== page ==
Up to now air freight played only the second fiddle within the growth strategy of Muscat-headquartered Oman Air (WY). This however, the management intends to fundamentally change with cargo becoming one of the state carrier’s key business units. The pact with Cargolux (CV) is a key part of this new strategy.
CEO Paul Gregorowitsch frankly admits that up to now Oman Air was fully concentrating on the passenger business leaving not much room for the development of the air freight sector at Oman Air.
Things changed slightly in 2009 with the carrier getting its first A330 widebody aircraft. “Only then we commenced tapping cautiously the cargo arena,” says the manager.
Paul puts air freight on the agenda
That was years before the Dutch national joined the airline and took the chair in August of 2014. With the former Air Berlin executive in command the cargo topic was immediately put on the agenda. The main problem was to overcome the capacity shortage since Oman Air’s long-haul passenger fleet comprises 10 A330 -300/-200), offering very limited lower deck holds for cargo transport. “Meanwhile, we operate 110 weekly flights between Oman and Indian destinations, but all routes are served with narrow body aircraft which are not very cargo friendly due to the limited space their lower deck compartments are offering,” he reasons.
To overcome the shortage in order to push his carrier’s cargo ambitions ahead Paul had to either add freighters to the fleet or secure main deck capacity elsewhere.
WY approached CV
Since the first point is a rather costly undertaking if started from scratch the management opted for the safer way by approaching an airline with sufficient main deck capacity that would be interested in joining forces in one or another way. “It’s true, Oman Air approached us sometime in September or so of last year, asking if we were interested in cooperating in the cargo field in one way or another,” confirms Maxim Strauss, Cargolux’s VP corporate development & strategic alliances.
A step that ultimately led to the cargo joint venture signed by both airlines last Thursday in Muscat (for more see exclusive report in CargoForwarder Global).
According to “Mister Paul”, as the Omanis respectfully call CEO Gregorowitsch Muscat is ideally located at the crossroads of air and ocean traffic between not only Asia and the West but also Asia and Africa. The country’s capital Muscat will get a new airport with two runways and a large cargo area that’s currently under construction and slated to go online in 2017. Further to this, the ports of Salalah, Duqm and Sohar, located at the western shores of the Indian Ocean are geographically well positioned for combined sea-air transports. Finally, the Omani government intends to convert the country into a main logistics hub, to prepare for the time after the petroleum age.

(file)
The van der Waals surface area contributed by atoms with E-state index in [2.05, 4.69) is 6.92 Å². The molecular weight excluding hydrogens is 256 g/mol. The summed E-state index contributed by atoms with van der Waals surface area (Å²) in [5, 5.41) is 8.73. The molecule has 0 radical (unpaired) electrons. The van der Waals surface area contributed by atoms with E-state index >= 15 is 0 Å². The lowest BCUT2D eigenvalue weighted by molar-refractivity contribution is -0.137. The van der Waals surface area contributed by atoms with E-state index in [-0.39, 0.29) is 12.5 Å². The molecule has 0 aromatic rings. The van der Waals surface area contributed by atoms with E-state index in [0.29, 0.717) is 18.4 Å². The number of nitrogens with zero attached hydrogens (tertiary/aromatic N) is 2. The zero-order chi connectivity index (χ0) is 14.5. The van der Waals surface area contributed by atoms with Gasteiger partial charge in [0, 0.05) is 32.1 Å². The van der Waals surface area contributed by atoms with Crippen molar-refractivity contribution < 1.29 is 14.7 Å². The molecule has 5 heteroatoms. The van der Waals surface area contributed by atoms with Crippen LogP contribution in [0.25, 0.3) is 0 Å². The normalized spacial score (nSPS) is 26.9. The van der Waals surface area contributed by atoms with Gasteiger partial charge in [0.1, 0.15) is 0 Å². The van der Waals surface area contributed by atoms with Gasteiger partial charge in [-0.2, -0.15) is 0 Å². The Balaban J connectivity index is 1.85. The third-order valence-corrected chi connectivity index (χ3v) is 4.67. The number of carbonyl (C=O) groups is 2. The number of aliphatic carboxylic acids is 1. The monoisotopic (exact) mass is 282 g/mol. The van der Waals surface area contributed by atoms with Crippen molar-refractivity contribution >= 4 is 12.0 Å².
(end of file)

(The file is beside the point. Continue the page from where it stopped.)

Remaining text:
“Together with Cargolux we intend to capture new markets to start with in India but at a second stage also in China and Africa,” announces Gregorowitsch. He also says that Oman Air intends utilizing Cargolux’s extensive European road feeder network for streamlining processes. “This will already happen in the second half of 2015,” he assures.
And why did Oman Air decide to join forces with Cargolux?
“KLM-Martinair are sharply reducing their freighter fleet; BA stepped entirely out of main deck activities. In contrast to these two airlines Cargolux operates a 23 all-cargo fleet that we considered being ideal for joining forces and bringing Muscat as an air cargo hub into the game.”
Costs down, revenues up!
Currently, roughly 130,000 tons of cargo is annually processed at Muscat airport. “Our traffic share at our home base comprises 40 percent,” says Gregorowitsch, adding that Oman Air’s passenger fleet is steadily growing, including widebody equipment. In autumn of this year the first Boeing 787s are coming into the fleet. “By 2020 we will operate 25 widebody passenger jets, enabling our airline to service new routes and double the frequencies on some of the existing legs.”
Mister Paul clearly denies any plans to invest in freighters, an option that became obsolete after signing the deal with main deck provider Cargolux.
Touching financial issues the manager frankly admits that state-aided Oman Air is still loss-making. “We’ve got to further lower the costs and push the revenues up,” he exclaims.
Developing a winning mentality of the 6,200 staff is another major task, he’s working on. Due to the capacity agreement with partner Cargolux, Oman Air’s cargo business is expected to jump to 10 percent of the carrier’s turnover by the end of this year, he predicts.
Last year WY carried 52,340 tons, states cargo manager Sherief Padiyath.
The new airport offers cool rooms
Managing Director Sebastian Almeida of GSA Swift Connections says that a lot of garments from Bangladesh or Sri Lanka together with automotive components but also dangerous goods to and from India are processed via Muscat Airport. These volumes are steadily growing in contrast to sea-air traffic that has gone down lately.
“Particularly India offers huge business potentials. Therefore, I think it was a wise step taken by Cargolux and Oman Air to join forces and mutually capture market opportunities there,” the Tanzanian national believes. This all the more when the new airport in Muscat goes into operation. “The facility will be equipped with a number of temperature controlled rooms, enabling the throughput of shipments that need a cool environment from beginning to end,” emphasizes Cargolux’s Omani sales agent Sebastian.